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How bible translations happen

Since last week, the Uganda Bible Society has been running an exhibition to promote the King James Version of the Bible in celebration of 400 years since it was first published.

The exhibition has featured different translations of the bible into Ugandan languages that the Society has undertaken. In total, the Society has translated the complete bible, that is, both the new and old testament, into nine Ugandan languages. The New Testament alone has been translated into 14 languages. Uganda has over 50 languages.

Bible translation is by no means a piece of cake. Consider, for instance, that the KJV was translated by a team of 54 expert theologians and Bible historians highly fluent in Latin, Greek, Hebrew, Arabic, Aramaic and Ethiopic. Some knew many more languages. The project lasted seven years, was reviewed by an unspecified number of bishops, then presented to the Privy Council and lastly ratified by the Royal authority, before it could be read out in public.

In comparison, the Society usually uses two to three translators and a team of between eight and 15 reviewers. This is mainly because it is constrained financially, operates in an environment with very limited language and bible experts and little development of the majority of Ugandan languages. According to its publishing manager, Peter Serumaga, “a translator must be an expert in a receptor language and at least one must be an expert in the bible capable of carrying out a bible exegesis [critical explanation and/or analysis of a religious text].”

While the KJV was informed by the need for a uniform translation to establish theological compromise between competing doctrinal bases for the interpretation of the Christian faith, bible translations at the Society are primarily inspired by the need to render God’s word in ways, or languages, that many people can understand. After all, as has been said before, God is closest to people if he can speak the language they easily understand.

The other reason is to maintain the language so that it doesn’t become extinct, says Serumaga. Translation of a complete bible is a long and arduous process lasting, all factors remaining constant, at least 12 years, that is between three to five years on the New Testament and eight to ten years on the Old Testament.

Bible translations are either literal or meaning-based, which puts the bible in context and exposes the meaning of what was intended to be communicated. The Bible Society mostly does literal translations and leaves interpretation to church leaders or other people with expertise to do so. The first bible translation into Luganda took 30 years, partly because of instability.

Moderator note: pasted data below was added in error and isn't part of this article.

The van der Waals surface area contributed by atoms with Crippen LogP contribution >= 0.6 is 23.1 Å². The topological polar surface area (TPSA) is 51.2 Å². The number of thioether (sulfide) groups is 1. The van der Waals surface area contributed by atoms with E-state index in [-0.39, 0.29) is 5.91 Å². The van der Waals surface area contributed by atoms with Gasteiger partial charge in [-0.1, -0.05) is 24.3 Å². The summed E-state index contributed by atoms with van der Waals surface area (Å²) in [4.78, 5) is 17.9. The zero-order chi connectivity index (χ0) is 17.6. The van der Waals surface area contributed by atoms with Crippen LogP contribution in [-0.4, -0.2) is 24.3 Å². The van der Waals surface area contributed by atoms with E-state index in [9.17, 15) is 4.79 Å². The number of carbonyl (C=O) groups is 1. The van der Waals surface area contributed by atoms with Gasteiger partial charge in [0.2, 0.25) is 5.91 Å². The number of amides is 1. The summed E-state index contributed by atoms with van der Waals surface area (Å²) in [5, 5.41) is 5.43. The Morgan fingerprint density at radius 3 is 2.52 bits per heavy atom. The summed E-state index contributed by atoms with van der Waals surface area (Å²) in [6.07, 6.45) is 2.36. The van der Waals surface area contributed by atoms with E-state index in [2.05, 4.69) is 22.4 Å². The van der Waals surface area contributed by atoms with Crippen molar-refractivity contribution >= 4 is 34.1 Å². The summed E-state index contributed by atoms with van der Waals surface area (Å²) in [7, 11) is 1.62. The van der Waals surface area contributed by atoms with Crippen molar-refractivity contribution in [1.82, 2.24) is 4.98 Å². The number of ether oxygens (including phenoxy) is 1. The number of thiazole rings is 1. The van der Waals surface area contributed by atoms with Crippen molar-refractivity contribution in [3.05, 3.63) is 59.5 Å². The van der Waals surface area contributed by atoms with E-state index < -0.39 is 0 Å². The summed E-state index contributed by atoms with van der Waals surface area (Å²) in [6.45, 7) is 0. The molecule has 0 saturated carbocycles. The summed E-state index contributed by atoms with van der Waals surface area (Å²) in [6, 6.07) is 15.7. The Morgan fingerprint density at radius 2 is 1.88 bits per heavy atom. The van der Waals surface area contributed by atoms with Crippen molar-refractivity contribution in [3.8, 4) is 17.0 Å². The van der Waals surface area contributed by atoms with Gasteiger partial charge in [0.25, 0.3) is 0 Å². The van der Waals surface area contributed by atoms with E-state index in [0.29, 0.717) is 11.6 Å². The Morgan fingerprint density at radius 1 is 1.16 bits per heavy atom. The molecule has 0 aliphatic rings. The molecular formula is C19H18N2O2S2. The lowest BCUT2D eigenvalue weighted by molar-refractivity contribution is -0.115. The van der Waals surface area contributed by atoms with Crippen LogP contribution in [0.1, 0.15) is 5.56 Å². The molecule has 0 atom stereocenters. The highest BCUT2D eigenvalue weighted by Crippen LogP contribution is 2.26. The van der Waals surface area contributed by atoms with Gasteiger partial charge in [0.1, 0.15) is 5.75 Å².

But there’s another unusual exception for which the Society couldn’t be happier: the translation of the bible into Kumam, one of the languages in eastern Uganda, will be done in eight years, a record on the African continent. The process of translation usually begins with research to find out what denomination or sect has the highest number of people in the language the Society intends to work on.

Initially that was because the Bible Society intended the translations to have a wider reach. This, however, is changing since it started translating inter-confessional versions that cater to all denominations. All translations currently underway are being done under this new initiative. But even then, the Society has stayed away from languages with few speakers, a task that the Wycliffe Bible Translators has taken up.

Bible translators are recommended by church leaders as are reviewers. This team works within their communities as opposed to being taken away to, say, Kampala or some other place. It’s the Bible Society’s way of letting the community own and support the project.

Where the language is undeveloped, the project begins with writing and approving the rules of the language. Then simple books, technically called primers, containing simplified biblical stories follow particularly to get people used to reading the language. Thanks to advances in knowledge, the work of translation today is more simplified than four centuries ago when the KJV translators went to work on that version.

Serumaga says the United Bible Societies developed Paratext software that is very helpful in achieving clear, accurate and natural translations. A translation, noted Serumaga, shouldn’t feel incoherent. It should feel as God’s real word.

“God inspires translators. We pray for them that they maintain what is original as much as they can. We aim to have translations perfect. If anything happens, then that’s really an error.”

Even the KJV, with its legion of experts, had errors, some of which were introduced by printers. That’s why revisions exist.

gaaki@observer.ug

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